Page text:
The Missing Gun (2002)

Directed by
Superlative cinema
Reviewed by Simon on 2024-01-14

Everybody loves a story about a cop searching for his lost weapon, and this one is visually dazzling and darkly funny, with a powerful performance from Jiang Wen.

The Missing Gun is superlative cinema - in 89 minutes it conjures up a world with remarkable economy and draws you in to the lives of Ma Shan, his family and the village.

The setting is bucolic and timeless, but the film's style is very contemporary - including an eclectic soundtrack. It works as a time capsule of a point where China was starting to come out of a long period of isolation, uncertain of its place in the world.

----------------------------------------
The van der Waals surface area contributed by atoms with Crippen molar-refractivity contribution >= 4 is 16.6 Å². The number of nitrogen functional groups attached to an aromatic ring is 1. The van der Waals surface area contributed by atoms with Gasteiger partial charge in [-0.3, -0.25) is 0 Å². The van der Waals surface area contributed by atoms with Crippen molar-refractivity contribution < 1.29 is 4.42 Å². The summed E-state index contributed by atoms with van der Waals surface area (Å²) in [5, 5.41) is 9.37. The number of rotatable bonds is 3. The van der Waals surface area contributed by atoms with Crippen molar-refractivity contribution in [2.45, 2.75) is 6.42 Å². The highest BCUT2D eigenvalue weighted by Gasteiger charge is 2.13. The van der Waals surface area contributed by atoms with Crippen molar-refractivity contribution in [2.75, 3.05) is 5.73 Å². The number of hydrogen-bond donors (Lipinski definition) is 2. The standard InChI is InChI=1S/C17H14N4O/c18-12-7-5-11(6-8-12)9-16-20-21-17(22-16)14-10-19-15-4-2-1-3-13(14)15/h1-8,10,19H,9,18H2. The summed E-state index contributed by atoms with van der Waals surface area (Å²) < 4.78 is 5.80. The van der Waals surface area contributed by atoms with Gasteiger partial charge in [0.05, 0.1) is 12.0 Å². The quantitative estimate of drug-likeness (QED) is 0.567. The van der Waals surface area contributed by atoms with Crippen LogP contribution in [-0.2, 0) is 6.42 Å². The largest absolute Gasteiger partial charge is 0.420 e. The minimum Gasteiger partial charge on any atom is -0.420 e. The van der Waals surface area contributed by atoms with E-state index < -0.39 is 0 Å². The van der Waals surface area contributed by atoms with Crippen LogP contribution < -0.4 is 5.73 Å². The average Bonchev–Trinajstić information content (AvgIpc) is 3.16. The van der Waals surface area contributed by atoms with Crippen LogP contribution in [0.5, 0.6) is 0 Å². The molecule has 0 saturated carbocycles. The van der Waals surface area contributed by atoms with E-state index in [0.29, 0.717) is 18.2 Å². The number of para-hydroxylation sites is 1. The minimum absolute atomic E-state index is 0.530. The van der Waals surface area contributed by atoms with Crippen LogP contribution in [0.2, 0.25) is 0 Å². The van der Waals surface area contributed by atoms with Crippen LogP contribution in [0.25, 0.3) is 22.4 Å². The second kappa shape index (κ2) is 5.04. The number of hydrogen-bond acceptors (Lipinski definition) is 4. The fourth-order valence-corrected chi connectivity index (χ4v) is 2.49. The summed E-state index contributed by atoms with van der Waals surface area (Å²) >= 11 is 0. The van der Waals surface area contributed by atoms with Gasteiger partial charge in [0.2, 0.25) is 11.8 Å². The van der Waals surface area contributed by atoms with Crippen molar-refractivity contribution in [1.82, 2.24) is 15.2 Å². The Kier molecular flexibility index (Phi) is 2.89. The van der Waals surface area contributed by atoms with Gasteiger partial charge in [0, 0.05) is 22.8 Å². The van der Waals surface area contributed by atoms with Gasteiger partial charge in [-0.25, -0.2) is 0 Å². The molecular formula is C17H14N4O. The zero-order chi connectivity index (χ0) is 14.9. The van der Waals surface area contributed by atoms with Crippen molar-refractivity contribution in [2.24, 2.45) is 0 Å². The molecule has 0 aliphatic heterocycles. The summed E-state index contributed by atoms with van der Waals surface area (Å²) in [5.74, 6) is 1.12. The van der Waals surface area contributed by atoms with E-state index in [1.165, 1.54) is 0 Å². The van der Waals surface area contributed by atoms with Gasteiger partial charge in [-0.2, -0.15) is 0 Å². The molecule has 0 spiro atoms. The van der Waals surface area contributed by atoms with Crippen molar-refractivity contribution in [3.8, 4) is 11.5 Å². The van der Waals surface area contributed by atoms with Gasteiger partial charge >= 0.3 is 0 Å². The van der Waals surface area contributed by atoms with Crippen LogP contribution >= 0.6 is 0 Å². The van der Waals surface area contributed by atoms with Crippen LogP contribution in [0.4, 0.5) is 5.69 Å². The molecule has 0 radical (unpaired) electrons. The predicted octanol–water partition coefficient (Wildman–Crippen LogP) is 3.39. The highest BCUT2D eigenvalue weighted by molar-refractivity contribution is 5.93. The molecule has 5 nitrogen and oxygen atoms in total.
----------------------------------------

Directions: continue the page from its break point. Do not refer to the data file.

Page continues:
Jiang Wen captures this uncertainty well, with the missing gun as a totem of his identity and purpose, his search all the more urgent for their loss. In it he finds confusion and temptation, but also an anchor of personal integrity.

Much of this seems to have gone right over the head of Western critics, at least that's the only reason I can imagine for the 1 and 2 star reviews the film has... though even if you don't perceive the narrative layers it baffles me that somebody would be left cold by the film's presentation.


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Art Director
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